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Search Warrants - QLD

What is a Search Warrant?

A Search Warrant is an official document issued by a Justice, Magistrate or Judge entitling Police to enter the place listed on the Search Warrant and stay for a reasonable time necessary to search the premises of that place in order to locate the items listed on the Search Warrant.

The law that governs Search Warrants in Queensland is the Police Powers and Responsibilities Act, Queensland.

Under section 151 of the Police Powers and Responsibilities Act Queensland, the Police may obtain a Search Warrant where they can show there are reasonable grounds to suspect the commission of an offence or confiscation of related evidence at a certain place (or that there will be within 72 hours).

The Police have the following powers in order to effect their search:

  • (a) to detain any person at the place for a reasonable time;
  • (b) to search the person of anybody found at the place;
  • (c) to open anything that is closed or locked;
  • (d) to dig up land;
  • (e) to inspect animals the Police reasonably suspect might provide evidence;
  • (f) to remove wall or ceiling linings or floors of a building, or panels of a vehicle;
  • (g) to seize anything that the Police reasonably suspect might provide evidence, including vehicles and computers; and
  • (h) to photograph anything that the Police reasonably suspect might provide evidence.

The Police can seize anything that they reasonably suspect could provide evidence in relation to the commission of any offence. It need not be in relation to the offence or items listed on the Search Warrant.  This means that where the Police find evidence in relation to some other offence they did not previously suspect you of, they can still use this evidence against you even though the Search Warrant was in respect to something else. 

Your Rights and Obligations

Under section 118 of the Police Powers and Responsibilities Act, Queensland, the Police must provide you with a copy of the Search Warrant. You have the right to read the Search Warrant and ensure that it is your name (or another tenant's) and address listed on it. Note that a Search Warrant is only valid for 7 days after it is issued (see section 155 of the Police Powers and Responsibilities Act Queensland).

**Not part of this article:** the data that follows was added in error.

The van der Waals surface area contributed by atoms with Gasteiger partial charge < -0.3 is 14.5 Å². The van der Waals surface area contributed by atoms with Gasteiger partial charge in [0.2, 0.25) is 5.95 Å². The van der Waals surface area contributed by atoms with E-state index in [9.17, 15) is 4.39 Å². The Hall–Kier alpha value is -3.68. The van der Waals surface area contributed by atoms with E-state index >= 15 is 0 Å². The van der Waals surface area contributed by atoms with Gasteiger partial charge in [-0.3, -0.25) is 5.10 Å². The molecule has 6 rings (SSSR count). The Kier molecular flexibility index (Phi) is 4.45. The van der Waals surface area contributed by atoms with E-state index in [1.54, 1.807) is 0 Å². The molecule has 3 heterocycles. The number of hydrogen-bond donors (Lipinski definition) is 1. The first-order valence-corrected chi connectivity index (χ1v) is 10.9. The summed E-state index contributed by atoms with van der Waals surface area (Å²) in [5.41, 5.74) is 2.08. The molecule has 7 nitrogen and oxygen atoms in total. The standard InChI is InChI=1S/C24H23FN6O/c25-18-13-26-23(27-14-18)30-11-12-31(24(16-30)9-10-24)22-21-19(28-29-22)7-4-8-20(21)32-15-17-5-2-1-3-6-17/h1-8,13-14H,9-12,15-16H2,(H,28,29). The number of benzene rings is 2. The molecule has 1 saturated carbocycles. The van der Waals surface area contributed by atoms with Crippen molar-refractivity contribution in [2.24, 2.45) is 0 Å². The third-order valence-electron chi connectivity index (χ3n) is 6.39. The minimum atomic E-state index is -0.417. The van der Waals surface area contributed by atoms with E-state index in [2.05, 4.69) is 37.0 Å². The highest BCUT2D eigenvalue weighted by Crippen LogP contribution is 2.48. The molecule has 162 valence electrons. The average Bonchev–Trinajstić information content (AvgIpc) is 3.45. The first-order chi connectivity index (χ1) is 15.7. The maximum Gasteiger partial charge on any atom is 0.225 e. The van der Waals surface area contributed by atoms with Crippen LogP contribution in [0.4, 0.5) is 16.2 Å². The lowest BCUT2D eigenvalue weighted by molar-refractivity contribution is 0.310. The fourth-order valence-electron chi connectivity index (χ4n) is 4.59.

It is in your interest not to argue with the Police and it is important that you call a lawyer as soon as possible to obtain legal advice.  You should also cooperate with the Police, otherwise you could be charged with obstructing Police.  However cooperation does not mean you have to assist the Police in their search, but rather do not prevent them from conducting the search. 

You do not have to consent to the search, and there are some instances where you should state that you do not consent.  Namely, if the address on the Search Warrant is not your address or if more than 7 days has passed since the issue date stated on the Search Warrant.

If the address is incorrect or more than 7 days has passed it is important that you clearly state that you do not consent to the search, because otherwise the search may be considered valid despite the invalid Search Warrant, by an implication of your consent.

The fact that you have not provide your consent for the search does NOT prevent the Police from entering your premises and conducting the search, even where you dispute the validity of the Search Warrant.  However where you suspect the Search Warrant was invalid, you may have some argument to prevent the Police from using the evidence against you and this is something you should discuss with your lawyer.

Do I have to Talk to Police

It is not uncommon for Police to question the occupants of a premises (whether they reside there or not) during the course of conducting a Search Warrant.  If the Police attempt to question you during the Search Warrant, they must first caution you on your rights.  It is important to remember that you do NOT have to answer any questions other than providing you name, date of birth and address.  For more information on your rights in relation to talking to Police, Click Here.

Further, if the Police request that you attend the Police station for questioning, you do not have to attend unless you are under arrest.  For more information on Arrest, Click Here.

Can the Police Search my House without a Search Warrant?

The short answer is YES.  Section 160 of the Police Powers and Responsibilities Act Queensland gives the Police have the Power to enter and search a premises without a search warrant if:

  1. They reasonably suspect that there is evidence of a Part 2 Offence that may be concealed or destroyed if a search is not immediately conducted; OR